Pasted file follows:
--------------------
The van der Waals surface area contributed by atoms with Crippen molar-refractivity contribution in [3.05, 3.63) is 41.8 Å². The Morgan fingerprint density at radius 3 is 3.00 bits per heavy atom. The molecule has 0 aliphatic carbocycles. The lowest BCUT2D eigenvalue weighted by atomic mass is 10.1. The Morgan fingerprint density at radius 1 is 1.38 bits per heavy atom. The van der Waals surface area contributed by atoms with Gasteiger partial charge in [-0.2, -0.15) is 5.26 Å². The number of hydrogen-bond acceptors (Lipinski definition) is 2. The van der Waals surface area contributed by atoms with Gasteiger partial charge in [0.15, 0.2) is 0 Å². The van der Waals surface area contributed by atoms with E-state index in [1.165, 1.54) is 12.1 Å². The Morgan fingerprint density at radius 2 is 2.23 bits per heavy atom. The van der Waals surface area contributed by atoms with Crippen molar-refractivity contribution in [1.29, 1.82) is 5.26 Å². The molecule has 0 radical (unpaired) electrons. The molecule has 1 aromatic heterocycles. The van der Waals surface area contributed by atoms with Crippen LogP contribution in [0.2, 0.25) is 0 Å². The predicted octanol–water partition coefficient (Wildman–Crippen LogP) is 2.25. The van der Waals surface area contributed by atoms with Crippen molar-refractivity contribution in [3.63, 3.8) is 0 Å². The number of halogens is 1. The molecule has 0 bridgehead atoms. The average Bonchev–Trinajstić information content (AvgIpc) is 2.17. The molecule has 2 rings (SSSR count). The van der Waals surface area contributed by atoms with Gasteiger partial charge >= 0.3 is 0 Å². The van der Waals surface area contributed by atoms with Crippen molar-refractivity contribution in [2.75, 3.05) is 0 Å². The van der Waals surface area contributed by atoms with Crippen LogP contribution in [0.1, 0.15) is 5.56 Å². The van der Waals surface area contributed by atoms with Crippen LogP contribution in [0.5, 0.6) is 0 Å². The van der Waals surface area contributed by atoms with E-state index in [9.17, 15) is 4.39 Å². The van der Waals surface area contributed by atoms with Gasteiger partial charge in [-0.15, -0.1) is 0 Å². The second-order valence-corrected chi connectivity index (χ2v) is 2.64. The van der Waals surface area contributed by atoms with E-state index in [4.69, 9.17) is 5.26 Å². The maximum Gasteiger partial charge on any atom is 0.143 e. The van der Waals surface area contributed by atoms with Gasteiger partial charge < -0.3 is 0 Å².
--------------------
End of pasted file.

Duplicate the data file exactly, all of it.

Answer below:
The van der Waals surface area contributed by atoms with Crippen molar-refractivity contribution in [3.05, 3.63) is 41.8 Å². The Morgan fingerprint density at radius 3 is 3.00 bits per heavy atom. The molecule has 0 aliphatic carbocycles. The lowest BCUT2D eigenvalue weighted by atomic mass is 10.1. The Morgan fingerprint density at radius 1 is 1.38 bits per heavy atom. The van der Waals surface area contributed by atoms with Gasteiger partial charge in [-0.2, -0.15) is 5.26 Å². The number of hydrogen-bond acceptors (Lipinski definition) is 2. The van der Waals surface area contributed by atoms with Gasteiger partial charge in [0.15, 0.2) is 0 Å². The van der Waals surface area contributed by atoms with E-state index in [1.165, 1.54) is 12.1 Å². The Morgan fingerprint density at radius 2 is 2.23 bits per heavy atom. The van der Waals surface area contributed by atoms with Crippen molar-refractivity contribution in [1.29, 1.82) is 5.26 Å². The molecule has 0 radical (unpaired) electrons. The molecule has 1 aromatic heterocycles. The van der Waals surface area contributed by atoms with Crippen LogP contribution in [0.2, 0.25) is 0 Å². The predicted octanol–water partition coefficient (Wildman–Crippen LogP) is 2.25. The van der Waals surface area contributed by atoms with Crippen molar-refractivity contribution in [3.63, 3.8) is 0 Å². The number of halogens is 1. The molecule has 0 bridgehead atoms. The average Bonchev–Trinajstić information content (AvgIpc) is 2.17. The molecule has 2 rings (SSSR count). The van der Waals surface area contributed by atoms with Gasteiger partial charge >= 0.3 is 0 Å². The van der Waals surface area contributed by atoms with Crippen molar-refractivity contribution in [2.75, 3.05) is 0 Å². The van der Waals surface area contributed by atoms with Crippen LogP contribution in [0.1, 0.15) is 5.56 Å². The van der Waals surface area contributed by atoms with Crippen LogP contribution in [0.5, 0.6) is 0 Å². The van der Waals surface area contributed by atoms with E-state index in [9.17, 15) is 4.39 Å². The van der Waals surface area contributed by atoms with Gasteiger partial charge in [-0.15, -0.1) is 0 Å². The second-order valence-corrected chi connectivity index (χ2v) is 2.64. The van der Waals surface area contributed by atoms with E-state index in [4.69, 9.17) is 5.26 Å². The maximum Gasteiger partial charge on any atom is 0.143 e. The van der Waals surface area contributed by atoms with Gasteiger partial charge < -0.3 is 0 Å².